Nov 5, 2009, 1:58 PM
She was speaking at the closing ceremony for the 58th ordinary session of the African Commission on Human and Peoples’ Rights, which ended yesterday at the Kairaba Beach Hotel.
She said The Gambia, “as a signatory to a number of international and regional instruments takes its responsibilities and obligations very seriously and, inter-alia, acknowledges and supports the right, for example, to assemble and demonstrate peacefully as enshrined in section 25 of the 1997 constitution.
“That right like any other right is to be exercised subject to other laws of The Gambia, in so far as those laws impose reasonable restrictions on the exercise of the rights and freedoms thereby conferred.”
In this instance, she further stated, “there was a failure to comply with the letter of the law, arrests were made and investigation is currently ongoing,” adding that “the Gambia government would do everything to ensure that the due process of the law is followed.”
“The Gambia has always prided itself as one of the very few countries that have enjoyed peace and stability, in a region tormented by so much instability and chaos,” she said.
“We treasure and guard this stability and are always quick to protect it where and when necessary, and despite our regional variations and challenges we must endeavour to harness the peace we have in our respective countries, to enable us thrive and realise the vision of the founding fathers of the African Union,” Justice Minister Singhateh said.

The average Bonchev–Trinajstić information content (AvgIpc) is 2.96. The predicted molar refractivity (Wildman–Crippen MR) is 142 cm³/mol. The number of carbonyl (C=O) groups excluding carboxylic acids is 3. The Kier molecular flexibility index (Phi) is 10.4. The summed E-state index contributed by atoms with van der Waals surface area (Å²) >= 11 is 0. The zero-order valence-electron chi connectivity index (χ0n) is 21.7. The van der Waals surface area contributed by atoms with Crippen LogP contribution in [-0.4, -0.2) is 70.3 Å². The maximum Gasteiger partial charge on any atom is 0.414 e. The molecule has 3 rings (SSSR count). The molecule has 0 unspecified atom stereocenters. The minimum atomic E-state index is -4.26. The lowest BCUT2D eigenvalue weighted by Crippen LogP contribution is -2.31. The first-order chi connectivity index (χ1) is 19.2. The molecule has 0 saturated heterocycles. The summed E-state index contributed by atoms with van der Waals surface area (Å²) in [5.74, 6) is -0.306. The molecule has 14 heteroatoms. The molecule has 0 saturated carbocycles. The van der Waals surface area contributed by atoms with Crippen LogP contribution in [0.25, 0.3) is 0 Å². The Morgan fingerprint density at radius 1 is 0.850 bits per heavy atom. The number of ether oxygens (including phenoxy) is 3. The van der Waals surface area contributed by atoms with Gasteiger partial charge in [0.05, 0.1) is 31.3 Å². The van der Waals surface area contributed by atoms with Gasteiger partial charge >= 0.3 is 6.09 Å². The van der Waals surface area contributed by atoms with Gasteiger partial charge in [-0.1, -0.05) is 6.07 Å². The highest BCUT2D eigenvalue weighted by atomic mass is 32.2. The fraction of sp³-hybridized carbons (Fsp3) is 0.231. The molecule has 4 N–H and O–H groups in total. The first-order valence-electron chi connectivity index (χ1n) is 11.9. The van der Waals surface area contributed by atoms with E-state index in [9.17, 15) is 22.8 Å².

Mama Fatima Singhateh described the just-ended ACHPR session as “a stimulating and productive exercise geared towards fulfilling obligations in the promotion and protection of human rights in Africa.”
“We can confidently state that in the past two weeks we have taken stock of successes and challenges, as well as the recommendations made to effectively implement our Charter obligations.
“The final Communiqué read out earlier was a clear manifestation of the magnitude of the work done and the pertinent human rights issues deliberated on at the session.”
That was a reflection of not only the important role played by the commission on issues affecting Africa’s development, but also the enthusiasm of all stakeholders present in ensuring that human rights are a reality for all Africans, she went on.
Justice Minister Singhateh further stated that no country has a perfect human rights record, but the ordinary sessions of the Commission are an opportunity for individual state parties to critically examine their records, their achievements and the various areas that needed improvement.
“We encourage each other and where necessary we admonish one another to do better. The promotion and protection of human rights in Africa is the responsibility of all as it is the bedrock of peace and development in our beloved continent.”
The African Charter is the continent’s manifesto for a more developed Africa, she stated, adding that among other rights, it calls for a shared commitment to economic, social and cultural rights and integration processes in the region.
Africa is rich, not only economically, culturally and intellectually but is blessed with diverse ecology and abundance of wealth, she said, adding that the wealth of the continent’s natural resources is, however, yet to properly benefit the African populace.
“We can only do so if peace and stability continue to prevail in our countries. Peace is very expensive, and its value is never truly appreciated until it is lost.”